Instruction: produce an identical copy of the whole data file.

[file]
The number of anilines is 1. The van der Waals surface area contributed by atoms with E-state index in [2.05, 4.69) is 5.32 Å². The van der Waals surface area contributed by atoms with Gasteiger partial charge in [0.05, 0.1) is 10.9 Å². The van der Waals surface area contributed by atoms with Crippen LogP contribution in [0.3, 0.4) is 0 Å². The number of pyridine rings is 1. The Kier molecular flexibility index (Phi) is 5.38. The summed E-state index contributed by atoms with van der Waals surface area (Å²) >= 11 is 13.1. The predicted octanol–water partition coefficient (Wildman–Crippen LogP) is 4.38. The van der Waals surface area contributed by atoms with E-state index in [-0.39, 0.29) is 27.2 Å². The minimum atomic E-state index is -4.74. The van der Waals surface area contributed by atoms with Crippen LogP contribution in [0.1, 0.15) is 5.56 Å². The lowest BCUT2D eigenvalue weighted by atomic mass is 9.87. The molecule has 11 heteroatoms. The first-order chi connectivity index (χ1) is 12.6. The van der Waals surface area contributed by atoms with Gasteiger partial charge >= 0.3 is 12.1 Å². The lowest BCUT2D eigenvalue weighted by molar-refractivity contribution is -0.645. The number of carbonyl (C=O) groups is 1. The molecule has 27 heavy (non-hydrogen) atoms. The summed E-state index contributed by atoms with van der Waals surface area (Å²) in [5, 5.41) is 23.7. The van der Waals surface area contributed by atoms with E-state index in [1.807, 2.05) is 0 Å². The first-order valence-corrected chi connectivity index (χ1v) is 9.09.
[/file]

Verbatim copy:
The number of anilines is 1. The van der Waals surface area contributed by atoms with E-state index in [2.05, 4.69) is 5.32 Å². The van der Waals surface area contributed by atoms with Gasteiger partial charge in [0.05, 0.1) is 10.9 Å². The van der Waals surface area contributed by atoms with Crippen LogP contribution in [0.3, 0.4) is 0 Å². The number of pyridine rings is 1. The Kier molecular flexibility index (Phi) is 5.38. The summed E-state index contributed by atoms with van der Waals surface area (Å²) >= 11 is 13.1. The predicted octanol–water partition coefficient (Wildman–Crippen LogP) is 4.38. The van der Waals surface area contributed by atoms with E-state index in [-0.39, 0.29) is 27.2 Å². The minimum atomic E-state index is -4.74. The van der Waals surface area contributed by atoms with Crippen LogP contribution in [0.1, 0.15) is 5.56 Å². The lowest BCUT2D eigenvalue weighted by atomic mass is 9.87. The molecule has 11 heteroatoms. The first-order chi connectivity index (χ1) is 12.6. The van der Waals surface area contributed by atoms with Gasteiger partial charge >= 0.3 is 12.1 Å². The lowest BCUT2D eigenvalue weighted by molar-refractivity contribution is -0.645. The number of carbonyl (C=O) groups is 1. The molecule has 27 heavy (non-hydrogen) atoms. The summed E-state index contributed by atoms with van der Waals surface area (Å²) in [5, 5.41) is 23.7. The van der Waals surface area contributed by atoms with E-state index in [1.807, 2.05) is 0 Å². The first-order valence-corrected chi connectivity index (χ1v) is 9.09.